Suggestions that would enhance the traceability of the verification process from Michael R. Campbell 2/11/11:

  • I suggest adding a name field in the verification section to identify the verifier.
  • Similar to the “object text” field, I suggest adding a “verification text” field where the verifier can make a clear verification statement, or point to a separate doc.

For example: If the requirement is “the primary beamline shall use conventional magnets”, then there is no verification test required, just a simple statement like “the primary beamline does use conventional magnets”.

But for a testable requirement such as “the primary beam vacuum pressure shall be less than or equal to 1x10-8 Torr”, there would definitely be testing and a final test report document. The test report could be checked into docDB. The verification text could simply say “Test passed. Ref doc # XXXX in LBNE docDB for test report”.

Goals of this meeting

  • Prepare you to redraft your requirements
  • Get your input on the current plan and see where to revise
  • Determine how we'll proceed, and agree to proceed!

Goals of this effort to re-document the requirements

  • Unify/standardize/clarify format and language of all objects in the objectives-requirements-design chain
  • Nail down requirements, organize them and distinguish them from other objects (e.g., assumptions, design parameters)
  • Nail down and illustrate traceback information
  • Simplify CDR (both production of and final product) based on clear requirement and design parameter documentation.
  • Satisfy reviewers, pass CD-1, and have good foundation for moving ahead to TDR stage.

Rough Plan (this should morph into a task list at some point)

  • Learn about "requirements engineering" -- (many variations on definition, here's one:) The process of establishing the services (or functions) that the customer (in our case, the scientists in the collaboration) requires from a system and the constraints under which it operates and is developed.
  • Evaluate and choose software tool to manage the requirements etc. information (DOORS, TeamCenter)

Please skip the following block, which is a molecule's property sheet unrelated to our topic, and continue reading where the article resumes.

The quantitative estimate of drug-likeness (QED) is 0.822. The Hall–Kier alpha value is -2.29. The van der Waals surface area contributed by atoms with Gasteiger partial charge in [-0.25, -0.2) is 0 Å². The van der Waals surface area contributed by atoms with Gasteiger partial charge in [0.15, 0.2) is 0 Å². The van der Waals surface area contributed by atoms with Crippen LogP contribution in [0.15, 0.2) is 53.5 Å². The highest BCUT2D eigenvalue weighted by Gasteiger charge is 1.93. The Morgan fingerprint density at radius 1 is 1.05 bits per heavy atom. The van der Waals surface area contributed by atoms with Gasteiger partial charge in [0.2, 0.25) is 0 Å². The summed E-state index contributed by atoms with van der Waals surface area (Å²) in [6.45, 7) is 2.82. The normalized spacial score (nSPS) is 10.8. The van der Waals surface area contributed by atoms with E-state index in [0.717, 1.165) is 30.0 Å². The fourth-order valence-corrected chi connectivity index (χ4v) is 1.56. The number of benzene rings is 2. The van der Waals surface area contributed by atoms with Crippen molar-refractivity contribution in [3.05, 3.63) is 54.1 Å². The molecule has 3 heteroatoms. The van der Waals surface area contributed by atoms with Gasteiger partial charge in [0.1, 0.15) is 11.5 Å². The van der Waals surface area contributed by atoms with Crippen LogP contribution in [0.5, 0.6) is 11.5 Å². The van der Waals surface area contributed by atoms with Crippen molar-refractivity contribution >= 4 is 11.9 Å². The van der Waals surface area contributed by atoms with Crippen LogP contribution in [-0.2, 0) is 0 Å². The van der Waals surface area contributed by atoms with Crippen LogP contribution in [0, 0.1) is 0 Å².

• Collect information in form of Excel spreadsheet that will import nicely into management tool.
  • Figure out review strategy for information (maybe Jim already has one), and make sure it all gets reviewed properly
  • Determine the reports that will need to come out of it
  • Enter the spreadsheets into tool, set all the appropriate traceback links, and set a baseline.
  • Create reports
  • Review, revise, rebaseline if necessary.
  • Restructure CDR such that it pulls in and/or refers to this information. It should NOT contain copies of the information; this leads to duplication errors and confusion.

Types of objects to document and link between for traceback

  • Objective (three levels: primary, secondary and add'l secondary, according to Jim's doc 3056)
  • assumption (we need to make sure these are really assumptions, if they're requirements then list them as such)
  • basis for requirement (some requirements and design choices are based on results of previous experiments or budget constraints, etc. rather than physics goals; let's state the actual basis for each item)
  • constraint (these may take the form of schedule requirements or cost requirements, so we may or may not need a category like this)
  • requirement (lower down, let's discuss the categories of requirement to include)
  • design choice (e.g., membrane vs modular; it's not really a parameter, it's a choice)